While it is harder to confirm the deaths of freelance and bloggers, no journalists we know of have been killed while Maduro has been “President”. However, things have gotten far worse for those on the frontlines of the war on free speech. According to Reporters Without Borders (a French NGO), in their 2015 (based on data for the year 2014) World Press Freedom Index, Venezuela is ranked 137th out of 180 countries. That means, it is one of the least free presses in the world today. The ranking of 137th is a sizeable drop for Venezuela, which in the 2014 World Press Freedom Index had a ranking of 116th in the world out of 180. The farthest back that the organization’s ranking dates back to is 2002 when Venezuela was ranked 77th out of 134 countries. Were it not for the totalitarian regime of the Castro brothers in Cuba, Venezuela is the most poorly ranked country in all of Latin America on the Index.

The media is continually being silenced in the country not only through the incarceration of journalists or threats of violence but by direct government involvement in the media. At the moment one of the industries suffering most from the various shortages of goods afflicting the Venezuelan economy is the news industry. Since 2012, various newspapers have had trouble getting paper in a timely fashion since the government no longer deemed the import of such paper a national priority. In the past two years in particular, the government has been manipulating its currency both to mask the country’s sky-high inflation but also to make the import of newsprint (from the US and Canada) far more difficult for those that criticize it. Now one of the most storied news publications in all of Venezuela, the daily El Universal is under the stewardship of a Spanish investment firm as of July. The exact owners of the firm are not known to the public and since the takeover of the paper, many of the publication’s most esteemed writers have left the publication due to its increasingly pro-Maduro stance. This is akin to if the New York Times or The Guardian were purchased tomorrow by shadowy investors known to have ties to one of the largest political parties in either the US or the UK.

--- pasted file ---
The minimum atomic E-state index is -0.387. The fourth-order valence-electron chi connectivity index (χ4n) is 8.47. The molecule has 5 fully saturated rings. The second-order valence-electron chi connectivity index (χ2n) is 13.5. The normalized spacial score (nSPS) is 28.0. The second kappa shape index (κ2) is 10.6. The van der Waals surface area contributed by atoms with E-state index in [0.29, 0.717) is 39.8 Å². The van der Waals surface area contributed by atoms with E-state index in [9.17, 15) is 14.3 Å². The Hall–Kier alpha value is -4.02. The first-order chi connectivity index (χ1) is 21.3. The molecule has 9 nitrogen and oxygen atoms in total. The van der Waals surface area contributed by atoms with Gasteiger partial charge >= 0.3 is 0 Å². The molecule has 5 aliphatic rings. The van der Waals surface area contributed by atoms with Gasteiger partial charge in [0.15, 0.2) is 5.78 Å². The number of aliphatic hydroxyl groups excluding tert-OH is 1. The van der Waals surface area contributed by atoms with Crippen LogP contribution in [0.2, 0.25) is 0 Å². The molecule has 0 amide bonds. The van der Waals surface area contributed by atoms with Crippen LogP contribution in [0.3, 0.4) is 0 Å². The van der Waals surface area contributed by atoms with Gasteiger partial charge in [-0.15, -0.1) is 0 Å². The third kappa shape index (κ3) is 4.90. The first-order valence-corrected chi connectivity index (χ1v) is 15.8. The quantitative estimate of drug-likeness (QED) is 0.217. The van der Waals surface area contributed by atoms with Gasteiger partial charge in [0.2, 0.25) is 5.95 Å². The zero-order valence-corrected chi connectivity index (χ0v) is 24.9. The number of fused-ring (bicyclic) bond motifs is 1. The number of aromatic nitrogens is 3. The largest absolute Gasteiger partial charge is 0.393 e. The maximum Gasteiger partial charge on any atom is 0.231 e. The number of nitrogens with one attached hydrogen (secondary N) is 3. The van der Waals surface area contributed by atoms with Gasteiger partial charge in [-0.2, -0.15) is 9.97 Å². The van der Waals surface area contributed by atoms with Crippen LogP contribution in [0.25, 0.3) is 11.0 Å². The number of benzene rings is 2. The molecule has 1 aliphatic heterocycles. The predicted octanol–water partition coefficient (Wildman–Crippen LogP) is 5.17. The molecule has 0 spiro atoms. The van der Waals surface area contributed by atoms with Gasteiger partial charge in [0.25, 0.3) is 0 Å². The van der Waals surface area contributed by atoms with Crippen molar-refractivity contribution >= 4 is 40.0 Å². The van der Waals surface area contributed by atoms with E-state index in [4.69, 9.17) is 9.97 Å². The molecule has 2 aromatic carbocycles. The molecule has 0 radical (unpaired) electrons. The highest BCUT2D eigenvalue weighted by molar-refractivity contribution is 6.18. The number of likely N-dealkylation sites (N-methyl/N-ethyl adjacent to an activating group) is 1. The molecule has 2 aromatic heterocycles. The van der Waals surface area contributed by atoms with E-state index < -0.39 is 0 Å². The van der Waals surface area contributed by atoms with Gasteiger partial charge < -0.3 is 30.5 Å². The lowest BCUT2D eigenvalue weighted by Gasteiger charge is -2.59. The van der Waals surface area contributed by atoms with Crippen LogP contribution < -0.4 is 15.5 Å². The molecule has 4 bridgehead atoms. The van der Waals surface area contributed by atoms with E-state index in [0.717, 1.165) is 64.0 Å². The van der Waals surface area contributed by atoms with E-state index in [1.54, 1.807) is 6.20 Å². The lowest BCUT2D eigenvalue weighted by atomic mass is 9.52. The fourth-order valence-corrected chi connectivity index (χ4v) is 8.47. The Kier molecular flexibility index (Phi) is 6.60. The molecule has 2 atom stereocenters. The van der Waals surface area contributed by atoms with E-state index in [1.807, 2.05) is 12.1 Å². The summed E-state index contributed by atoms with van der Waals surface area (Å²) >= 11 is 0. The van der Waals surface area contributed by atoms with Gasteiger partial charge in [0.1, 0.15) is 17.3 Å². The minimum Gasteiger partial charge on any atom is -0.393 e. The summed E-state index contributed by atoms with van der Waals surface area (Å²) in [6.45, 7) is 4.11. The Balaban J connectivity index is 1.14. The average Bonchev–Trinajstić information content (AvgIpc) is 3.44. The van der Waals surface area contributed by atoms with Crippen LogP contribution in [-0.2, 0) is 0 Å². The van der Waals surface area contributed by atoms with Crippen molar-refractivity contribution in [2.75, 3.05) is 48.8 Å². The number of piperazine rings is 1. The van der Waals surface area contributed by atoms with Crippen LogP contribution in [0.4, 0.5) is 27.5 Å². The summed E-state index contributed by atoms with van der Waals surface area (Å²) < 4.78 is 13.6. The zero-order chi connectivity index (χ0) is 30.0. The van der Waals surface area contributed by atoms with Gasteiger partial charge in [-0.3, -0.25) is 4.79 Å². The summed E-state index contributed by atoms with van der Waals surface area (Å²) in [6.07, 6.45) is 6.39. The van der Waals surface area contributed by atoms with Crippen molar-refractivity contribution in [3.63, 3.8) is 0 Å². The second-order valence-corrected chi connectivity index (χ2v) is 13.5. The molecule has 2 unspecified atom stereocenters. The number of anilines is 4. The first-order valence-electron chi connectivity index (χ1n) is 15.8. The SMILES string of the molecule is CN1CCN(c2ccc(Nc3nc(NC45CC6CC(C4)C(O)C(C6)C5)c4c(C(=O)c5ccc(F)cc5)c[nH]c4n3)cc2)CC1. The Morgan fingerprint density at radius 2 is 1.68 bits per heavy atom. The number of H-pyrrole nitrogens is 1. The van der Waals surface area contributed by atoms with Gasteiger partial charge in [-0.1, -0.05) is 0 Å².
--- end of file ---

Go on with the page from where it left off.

What is happening in Venezuela is unacceptable. For the status quo to change, brave people must stand up for their dignity and fight with all they have got. This is very easy to say from the safety of St. Andrews, however it is my hope in writing this that many in the West who used to (and in some cases still do) sympathize with the Chavez-Maduro regime realize that it is completely and utterly indefensible. Thuggish governance must be condemned even if it speaks in the soothing tones of equality and brotherhood as Chavez used to and Maduro would if he had a fraction of his predecessor’s detestable eloquence.

It is also my hope that either Mr. Capriles or Ms. Corina Machado picks up where Mr. Lopez left off. Mr. Lopez and Ms. Tintori were in an impossible situation, being forced to pick between the safety of their family and the freedom of their country. Their choice is to be respected and never condemned, it is heroic and noble. That being said, for the rest of Latin America and the world for that matter to be embarrassed into calling dictatorship by its name, a martyr must rise. Who that will be, I do not know. However, they should hopefully do so sooner rather than later since the longer Maduro is in power, the more “normal” his unacceptable governance will seem to the Venezuelan people.